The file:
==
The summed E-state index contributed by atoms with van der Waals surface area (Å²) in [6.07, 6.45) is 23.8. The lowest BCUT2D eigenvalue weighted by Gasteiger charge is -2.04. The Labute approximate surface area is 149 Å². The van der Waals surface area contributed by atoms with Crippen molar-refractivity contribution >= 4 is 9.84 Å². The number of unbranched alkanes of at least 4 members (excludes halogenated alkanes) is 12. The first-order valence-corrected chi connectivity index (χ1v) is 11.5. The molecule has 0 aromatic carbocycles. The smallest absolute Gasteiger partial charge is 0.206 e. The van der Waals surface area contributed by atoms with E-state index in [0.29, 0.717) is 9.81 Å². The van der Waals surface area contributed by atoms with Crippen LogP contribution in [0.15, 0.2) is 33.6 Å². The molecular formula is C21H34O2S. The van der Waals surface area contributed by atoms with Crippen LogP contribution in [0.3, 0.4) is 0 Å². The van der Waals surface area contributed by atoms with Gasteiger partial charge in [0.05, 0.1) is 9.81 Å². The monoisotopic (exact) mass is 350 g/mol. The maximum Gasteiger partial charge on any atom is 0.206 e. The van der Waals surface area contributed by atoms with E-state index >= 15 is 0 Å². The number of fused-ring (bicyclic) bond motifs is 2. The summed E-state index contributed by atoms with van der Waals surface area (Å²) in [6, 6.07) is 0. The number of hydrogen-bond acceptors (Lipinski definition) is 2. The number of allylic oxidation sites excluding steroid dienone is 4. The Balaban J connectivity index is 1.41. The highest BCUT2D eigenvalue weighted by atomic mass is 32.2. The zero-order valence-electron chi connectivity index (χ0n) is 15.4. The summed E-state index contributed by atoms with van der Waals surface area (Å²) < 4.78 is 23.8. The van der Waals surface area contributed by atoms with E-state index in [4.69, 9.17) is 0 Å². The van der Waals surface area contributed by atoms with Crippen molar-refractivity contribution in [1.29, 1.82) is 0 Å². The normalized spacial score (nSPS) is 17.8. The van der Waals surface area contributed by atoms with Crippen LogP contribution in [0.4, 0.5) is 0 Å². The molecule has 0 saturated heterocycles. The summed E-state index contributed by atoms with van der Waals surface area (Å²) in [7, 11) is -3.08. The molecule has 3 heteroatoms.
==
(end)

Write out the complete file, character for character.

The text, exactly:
The summed E-state index contributed by atoms with van der Waals surface area (Å²) in [6.07, 6.45) is 23.8. The lowest BCUT2D eigenvalue weighted by Gasteiger charge is -2.04. The Labute approximate surface area is 149 Å². The van der Waals surface area contributed by atoms with Crippen molar-refractivity contribution >= 4 is 9.84 Å². The number of unbranched alkanes of at least 4 members (excludes halogenated alkanes) is 12. The first-order valence-corrected chi connectivity index (χ1v) is 11.5. The molecule has 0 aromatic carbocycles. The smallest absolute Gasteiger partial charge is 0.206 e. The van der Waals surface area contributed by atoms with E-state index in [0.29, 0.717) is 9.81 Å². The van der Waals surface area contributed by atoms with Crippen LogP contribution in [0.15, 0.2) is 33.6 Å². The molecular formula is C21H34O2S. The van der Waals surface area contributed by atoms with Crippen LogP contribution in [0.3, 0.4) is 0 Å². The van der Waals surface area contributed by atoms with Gasteiger partial charge in [0.05, 0.1) is 9.81 Å². The monoisotopic (exact) mass is 350 g/mol. The maximum Gasteiger partial charge on any atom is 0.206 e. The van der Waals surface area contributed by atoms with E-state index >= 15 is 0 Å². The number of fused-ring (bicyclic) bond motifs is 2. The summed E-state index contributed by atoms with van der Waals surface area (Å²) in [6, 6.07) is 0. The number of hydrogen-bond acceptors (Lipinski definition) is 2. The number of allylic oxidation sites excluding steroid dienone is 4. The Balaban J connectivity index is 1.41. The highest BCUT2D eigenvalue weighted by atomic mass is 32.2. The zero-order valence-electron chi connectivity index (χ0n) is 15.4. The summed E-state index contributed by atoms with van der Waals surface area (Å²) < 4.78 is 23.8. The van der Waals surface area contributed by atoms with E-state index in [4.69, 9.17) is 0 Å². The van der Waals surface area contributed by atoms with Crippen molar-refractivity contribution in [1.29, 1.82) is 0 Å². The normalized spacial score (nSPS) is 17.8. The van der Waals surface area contributed by atoms with Crippen LogP contribution in [0.4, 0.5) is 0 Å². The molecule has 0 saturated heterocycles. The summed E-state index contributed by atoms with van der Waals surface area (Å²) in [7, 11) is -3.08. The molecule has 3 heteroatoms.